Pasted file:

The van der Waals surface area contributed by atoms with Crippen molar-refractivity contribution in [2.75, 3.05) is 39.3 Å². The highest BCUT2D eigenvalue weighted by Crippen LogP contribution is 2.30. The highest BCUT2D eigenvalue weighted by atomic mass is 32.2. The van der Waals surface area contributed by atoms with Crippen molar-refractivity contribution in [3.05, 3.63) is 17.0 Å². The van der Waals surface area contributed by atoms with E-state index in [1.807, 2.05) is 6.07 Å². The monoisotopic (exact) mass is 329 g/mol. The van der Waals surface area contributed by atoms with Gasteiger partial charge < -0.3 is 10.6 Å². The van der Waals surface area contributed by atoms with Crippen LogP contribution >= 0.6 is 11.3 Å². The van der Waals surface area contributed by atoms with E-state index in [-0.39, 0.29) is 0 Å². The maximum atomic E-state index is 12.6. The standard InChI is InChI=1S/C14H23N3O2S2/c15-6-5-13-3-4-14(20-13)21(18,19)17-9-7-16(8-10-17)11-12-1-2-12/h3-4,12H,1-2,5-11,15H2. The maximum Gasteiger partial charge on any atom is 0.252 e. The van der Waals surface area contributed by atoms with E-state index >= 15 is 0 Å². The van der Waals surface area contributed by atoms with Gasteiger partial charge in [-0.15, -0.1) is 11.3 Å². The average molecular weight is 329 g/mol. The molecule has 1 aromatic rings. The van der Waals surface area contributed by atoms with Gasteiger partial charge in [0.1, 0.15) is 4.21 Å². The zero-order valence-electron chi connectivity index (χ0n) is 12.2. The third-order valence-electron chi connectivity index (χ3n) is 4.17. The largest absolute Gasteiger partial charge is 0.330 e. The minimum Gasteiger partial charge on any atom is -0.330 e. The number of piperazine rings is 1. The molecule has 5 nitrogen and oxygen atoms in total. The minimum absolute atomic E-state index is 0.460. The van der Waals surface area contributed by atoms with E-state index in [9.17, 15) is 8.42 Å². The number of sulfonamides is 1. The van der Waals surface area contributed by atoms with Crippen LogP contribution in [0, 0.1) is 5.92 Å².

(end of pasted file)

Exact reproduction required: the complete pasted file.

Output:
The van der Waals surface area contributed by atoms with Crippen molar-refractivity contribution in [2.75, 3.05) is 39.3 Å². The highest BCUT2D eigenvalue weighted by Crippen LogP contribution is 2.30. The highest BCUT2D eigenvalue weighted by atomic mass is 32.2. The van der Waals surface area contributed by atoms with Crippen molar-refractivity contribution in [3.05, 3.63) is 17.0 Å². The van der Waals surface area contributed by atoms with E-state index in [1.807, 2.05) is 6.07 Å². The monoisotopic (exact) mass is 329 g/mol. The van der Waals surface area contributed by atoms with Gasteiger partial charge < -0.3 is 10.6 Å². The van der Waals surface area contributed by atoms with Crippen LogP contribution >= 0.6 is 11.3 Å². The van der Waals surface area contributed by atoms with E-state index in [-0.39, 0.29) is 0 Å². The maximum atomic E-state index is 12.6. The standard InChI is InChI=1S/C14H23N3O2S2/c15-6-5-13-3-4-14(20-13)21(18,19)17-9-7-16(8-10-17)11-12-1-2-12/h3-4,12H,1-2,5-11,15H2. The maximum Gasteiger partial charge on any atom is 0.252 e. The van der Waals surface area contributed by atoms with E-state index >= 15 is 0 Å². The van der Waals surface area contributed by atoms with Gasteiger partial charge in [-0.15, -0.1) is 11.3 Å². The average molecular weight is 329 g/mol. The molecule has 1 aromatic rings. The van der Waals surface area contributed by atoms with Gasteiger partial charge in [0.1, 0.15) is 4.21 Å². The zero-order valence-electron chi connectivity index (χ0n) is 12.2. The third-order valence-electron chi connectivity index (χ3n) is 4.17. The largest absolute Gasteiger partial charge is 0.330 e. The minimum Gasteiger partial charge on any atom is -0.330 e. The number of piperazine rings is 1. The molecule has 5 nitrogen and oxygen atoms in total. The minimum absolute atomic E-state index is 0.460. The van der Waals surface area contributed by atoms with E-state index in [9.17, 15) is 8.42 Å². The number of sulfonamides is 1. The van der Waals surface area contributed by atoms with Crippen LogP contribution in [0, 0.1) is 5.92 Å².